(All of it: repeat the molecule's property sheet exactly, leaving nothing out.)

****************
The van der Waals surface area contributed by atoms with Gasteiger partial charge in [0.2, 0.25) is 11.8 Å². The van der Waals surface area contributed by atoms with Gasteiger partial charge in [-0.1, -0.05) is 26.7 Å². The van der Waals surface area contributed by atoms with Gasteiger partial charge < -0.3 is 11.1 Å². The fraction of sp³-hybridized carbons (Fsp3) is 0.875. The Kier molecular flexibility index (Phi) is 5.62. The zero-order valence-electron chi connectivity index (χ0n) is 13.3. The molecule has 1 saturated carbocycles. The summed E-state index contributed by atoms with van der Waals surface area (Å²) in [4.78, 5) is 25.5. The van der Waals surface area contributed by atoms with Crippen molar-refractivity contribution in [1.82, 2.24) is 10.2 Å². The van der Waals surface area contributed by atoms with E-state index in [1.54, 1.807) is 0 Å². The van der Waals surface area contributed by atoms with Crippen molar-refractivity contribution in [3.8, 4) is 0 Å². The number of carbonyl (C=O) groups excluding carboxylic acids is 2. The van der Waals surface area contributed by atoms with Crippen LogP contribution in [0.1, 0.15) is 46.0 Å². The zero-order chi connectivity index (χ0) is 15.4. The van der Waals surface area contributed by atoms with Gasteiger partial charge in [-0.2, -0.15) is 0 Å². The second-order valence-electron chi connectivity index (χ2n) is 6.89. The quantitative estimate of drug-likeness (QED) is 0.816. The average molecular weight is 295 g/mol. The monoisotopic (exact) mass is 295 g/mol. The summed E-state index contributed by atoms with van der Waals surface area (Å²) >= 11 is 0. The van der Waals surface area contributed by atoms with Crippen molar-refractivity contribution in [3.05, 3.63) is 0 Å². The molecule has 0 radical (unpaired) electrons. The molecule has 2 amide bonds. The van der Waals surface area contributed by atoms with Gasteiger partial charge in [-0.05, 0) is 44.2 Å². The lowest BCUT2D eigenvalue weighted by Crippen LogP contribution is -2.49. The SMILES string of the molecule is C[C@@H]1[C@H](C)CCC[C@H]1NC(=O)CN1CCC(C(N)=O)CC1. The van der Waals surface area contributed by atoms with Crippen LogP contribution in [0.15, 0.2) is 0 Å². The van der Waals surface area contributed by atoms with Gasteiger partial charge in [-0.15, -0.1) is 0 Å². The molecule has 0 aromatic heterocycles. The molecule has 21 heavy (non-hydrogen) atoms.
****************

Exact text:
The van der Waals surface area contributed by atoms with Gasteiger partial charge in [0.2, 0.25) is 11.8 Å². The van der Waals surface area contributed by atoms with Gasteiger partial charge in [-0.1, -0.05) is 26.7 Å². The van der Waals surface area contributed by atoms with Gasteiger partial charge < -0.3 is 11.1 Å². The fraction of sp³-hybridized carbons (Fsp3) is 0.875. The Kier molecular flexibility index (Phi) is 5.62. The zero-order valence-electron chi connectivity index (χ0n) is 13.3. The molecule has 1 saturated carbocycles. The summed E-state index contributed by atoms with van der Waals surface area (Å²) in [4.78, 5) is 25.5. The van der Waals surface area contributed by atoms with Crippen molar-refractivity contribution in [1.82, 2.24) is 10.2 Å². The van der Waals surface area contributed by atoms with E-state index in [1.54, 1.807) is 0 Å². The van der Waals surface area contributed by atoms with Crippen molar-refractivity contribution in [3.8, 4) is 0 Å². The number of carbonyl (C=O) groups excluding carboxylic acids is 2. The van der Waals surface area contributed by atoms with Crippen LogP contribution in [0.1, 0.15) is 46.0 Å². The zero-order chi connectivity index (χ0) is 15.4. The van der Waals surface area contributed by atoms with Gasteiger partial charge in [-0.2, -0.15) is 0 Å². The second-order valence-electron chi connectivity index (χ2n) is 6.89. The quantitative estimate of drug-likeness (QED) is 0.816. The average molecular weight is 295 g/mol. The monoisotopic (exact) mass is 295 g/mol. The summed E-state index contributed by atoms with van der Waals surface area (Å²) >= 11 is 0. The van der Waals surface area contributed by atoms with Crippen molar-refractivity contribution in [3.05, 3.63) is 0 Å². The molecule has 0 radical (unpaired) electrons. The molecule has 2 amide bonds. The van der Waals surface area contributed by atoms with Gasteiger partial charge in [-0.05, 0) is 44.2 Å². The lowest BCUT2D eigenvalue weighted by Crippen LogP contribution is -2.49. The SMILES string of the molecule is C[C@@H]1[C@H](C)CCC[C@H]1NC(=O)CN1CCC(C(N)=O)CC1. The van der Waals surface area contributed by atoms with Crippen LogP contribution in [0.15, 0.2) is 0 Å². The van der Waals surface area contributed by atoms with Gasteiger partial charge in [-0.15, -0.1) is 0 Å². The molecule has 0 aromatic heterocycles. The molecule has 21 heavy (non-hydrogen) atoms.